Tom Hardy

REVIEW: Keeping It Together While It Falls Apart in ‘Locke’

I have to admit I was reluctant to see Steven Knight’s Locke for two reasons. The minor one was that I gleaned from the trailer that this was some sort of cerebral Speed (I rarely read about a film before I see it), in which the hero, Ivan Locke (Tom Hardy), is forced to keep driving because of a ticking bomb in the trunk — or a ticking bomb somewhere else, or his family is being held hostage — all the while negotiating his/their survival on the car’s speakerphone. It isn’t that, but it sort of is: he is forced to drive, but it is for moral and compassionate reasons, not a life-threatening situation. The major reason I was reluctant to see this: It’s playing on the big, huge screen at the Cinerama Dome at the Arclight Hollywood, which means that if it isn’t a blockbuster — and it isn’t — it’s got to be so genius that it would likely thrust me into an existential funk that would make me want to throw in the towel on my own endeavors.

Sandra Bullock Gravity

REVIEW: ‘Gravity’ Soars

I’m still not sure if it was the three beers I had before the screening or the raw influence of Alfonso Cuarón’s filmmaking that made me list bodily about thirty degrees to the left during the last half of Gravity (I pat myself on the back for the foresight of booking an aisle seat). When they were serving me, both the bartender and waiter of the restaurant at the Arclight Hollywood scanned me with that singular American Puritanical opprobrium, you know, that pursed look they get when they’re thinking you might be better off at an AA meeting or preferably in rehab than at sneak screening of what everyone knows is an instant classic;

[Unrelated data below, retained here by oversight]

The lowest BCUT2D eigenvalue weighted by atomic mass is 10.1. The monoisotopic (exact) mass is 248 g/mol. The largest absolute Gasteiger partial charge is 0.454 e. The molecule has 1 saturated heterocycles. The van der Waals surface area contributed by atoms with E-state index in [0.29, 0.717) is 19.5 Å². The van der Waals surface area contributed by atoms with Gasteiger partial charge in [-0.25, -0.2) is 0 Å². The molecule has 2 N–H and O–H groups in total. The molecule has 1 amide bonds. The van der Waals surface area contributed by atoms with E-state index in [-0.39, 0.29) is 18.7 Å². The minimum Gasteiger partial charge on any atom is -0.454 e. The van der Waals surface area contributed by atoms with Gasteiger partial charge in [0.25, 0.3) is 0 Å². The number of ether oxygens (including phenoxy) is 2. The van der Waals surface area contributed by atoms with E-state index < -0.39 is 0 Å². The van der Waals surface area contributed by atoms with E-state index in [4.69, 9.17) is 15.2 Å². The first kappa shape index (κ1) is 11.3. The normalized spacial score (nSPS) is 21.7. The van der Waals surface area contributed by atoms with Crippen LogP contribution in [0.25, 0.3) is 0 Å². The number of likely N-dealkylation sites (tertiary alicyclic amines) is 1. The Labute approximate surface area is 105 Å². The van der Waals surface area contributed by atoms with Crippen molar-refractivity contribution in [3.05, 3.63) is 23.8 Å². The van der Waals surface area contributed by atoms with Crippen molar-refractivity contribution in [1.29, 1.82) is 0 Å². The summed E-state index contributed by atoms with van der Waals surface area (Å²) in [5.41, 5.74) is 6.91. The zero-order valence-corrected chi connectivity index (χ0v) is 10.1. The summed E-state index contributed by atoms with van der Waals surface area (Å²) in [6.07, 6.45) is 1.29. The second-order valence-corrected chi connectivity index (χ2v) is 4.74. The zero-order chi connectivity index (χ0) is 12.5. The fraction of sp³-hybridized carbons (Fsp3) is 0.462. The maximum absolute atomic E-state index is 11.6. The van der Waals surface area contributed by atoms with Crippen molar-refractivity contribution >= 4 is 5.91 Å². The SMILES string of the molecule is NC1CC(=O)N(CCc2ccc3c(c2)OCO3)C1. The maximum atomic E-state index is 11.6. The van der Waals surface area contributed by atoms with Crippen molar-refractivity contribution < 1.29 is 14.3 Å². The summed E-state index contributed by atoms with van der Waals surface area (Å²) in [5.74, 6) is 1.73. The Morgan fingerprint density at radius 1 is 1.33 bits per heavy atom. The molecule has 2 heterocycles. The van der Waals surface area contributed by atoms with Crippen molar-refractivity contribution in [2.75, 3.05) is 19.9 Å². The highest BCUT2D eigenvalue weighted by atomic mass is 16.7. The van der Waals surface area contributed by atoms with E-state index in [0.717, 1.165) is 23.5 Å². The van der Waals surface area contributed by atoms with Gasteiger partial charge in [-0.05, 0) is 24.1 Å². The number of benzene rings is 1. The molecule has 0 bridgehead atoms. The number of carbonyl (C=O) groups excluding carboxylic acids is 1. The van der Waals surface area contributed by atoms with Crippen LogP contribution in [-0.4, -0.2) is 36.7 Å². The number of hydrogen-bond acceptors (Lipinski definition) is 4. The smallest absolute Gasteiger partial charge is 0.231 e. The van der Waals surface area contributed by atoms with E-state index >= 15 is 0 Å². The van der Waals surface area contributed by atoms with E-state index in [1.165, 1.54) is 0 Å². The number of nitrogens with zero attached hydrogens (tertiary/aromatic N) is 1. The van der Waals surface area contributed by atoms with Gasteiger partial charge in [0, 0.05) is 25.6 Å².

Greta Gerwig by Alexandra Molotkow

REVIEW: References to Things Past in ‘Frances Ha’

A side perk of going to see sneak previews at the Arclight Hollywood is the audience that a particular film will attract, a group that is willing to catch it so late at night before it officially opens. Last week at The Great Gatsby, for instance, it was girls and gheys in Jazz Age costume, many of who clapped and cooed when Leonardo Di Caprio first spun around and faced the camera with that Titanic smile. Last night at Noah Baumach’s Frances Ha I was seated in front of a half row of hipsters,

Joseph Gordon-Levitt

REVIEW: ‘Looper’ Stuns, Over and Over, and Back Again

When I was discussing my review for The Master with PFC contributor Chris Cramer the other day, he said, “Paul Thomas Anderson is the Truffaut of American cinema, and Tarantino is the Goddard.”  I mention this because there is something vaguely Tarantino-as-Goddardian about Looper, although I’ll be damned if I can put my finger on exactly what that is.